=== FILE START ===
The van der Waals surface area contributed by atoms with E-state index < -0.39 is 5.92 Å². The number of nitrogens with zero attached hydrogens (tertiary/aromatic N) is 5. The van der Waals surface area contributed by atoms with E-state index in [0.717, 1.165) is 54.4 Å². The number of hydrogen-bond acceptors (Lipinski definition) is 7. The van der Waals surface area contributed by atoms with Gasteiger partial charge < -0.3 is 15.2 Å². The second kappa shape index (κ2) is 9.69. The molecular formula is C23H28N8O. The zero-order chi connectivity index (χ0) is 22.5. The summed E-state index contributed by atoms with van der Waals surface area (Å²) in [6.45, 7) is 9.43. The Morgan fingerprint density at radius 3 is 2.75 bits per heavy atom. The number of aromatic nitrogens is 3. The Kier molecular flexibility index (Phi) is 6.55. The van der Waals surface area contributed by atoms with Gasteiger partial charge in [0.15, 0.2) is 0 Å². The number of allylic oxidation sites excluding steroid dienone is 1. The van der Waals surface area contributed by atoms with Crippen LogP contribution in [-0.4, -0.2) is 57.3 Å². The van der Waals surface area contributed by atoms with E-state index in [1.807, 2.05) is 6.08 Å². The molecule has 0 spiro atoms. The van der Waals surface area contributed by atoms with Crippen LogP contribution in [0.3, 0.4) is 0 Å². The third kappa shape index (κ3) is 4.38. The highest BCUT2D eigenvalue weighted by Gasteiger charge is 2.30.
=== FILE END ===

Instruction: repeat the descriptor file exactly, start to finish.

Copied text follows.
The van der Waals surface area contributed by atoms with E-state index < -0.39 is 5.92 Å². The number of nitrogens with zero attached hydrogens (tertiary/aromatic N) is 5. The van der Waals surface area contributed by atoms with E-state index in [0.717, 1.165) is 54.4 Å². The number of hydrogen-bond acceptors (Lipinski definition) is 7. The van der Waals surface area contributed by atoms with Gasteiger partial charge < -0.3 is 15.2 Å². The second kappa shape index (κ2) is 9.69. The molecular formula is C23H28N8O. The zero-order chi connectivity index (χ0) is 22.5. The summed E-state index contributed by atoms with van der Waals surface area (Å²) in [6.45, 7) is 9.43. The Morgan fingerprint density at radius 3 is 2.75 bits per heavy atom. The number of aromatic nitrogens is 3. The Kier molecular flexibility index (Phi) is 6.55. The van der Waals surface area contributed by atoms with Gasteiger partial charge in [0.15, 0.2) is 0 Å². The number of allylic oxidation sites excluding steroid dienone is 1. The van der Waals surface area contributed by atoms with Crippen LogP contribution in [-0.4, -0.2) is 57.3 Å². The van der Waals surface area contributed by atoms with E-state index in [1.807, 2.05) is 6.08 Å². The molecule has 0 spiro atoms. The van der Waals surface area contributed by atoms with Crippen LogP contribution in [0.3, 0.4) is 0 Å². The third kappa shape index (κ3) is 4.38. The highest BCUT2D eigenvalue weighted by Gasteiger charge is 2.30.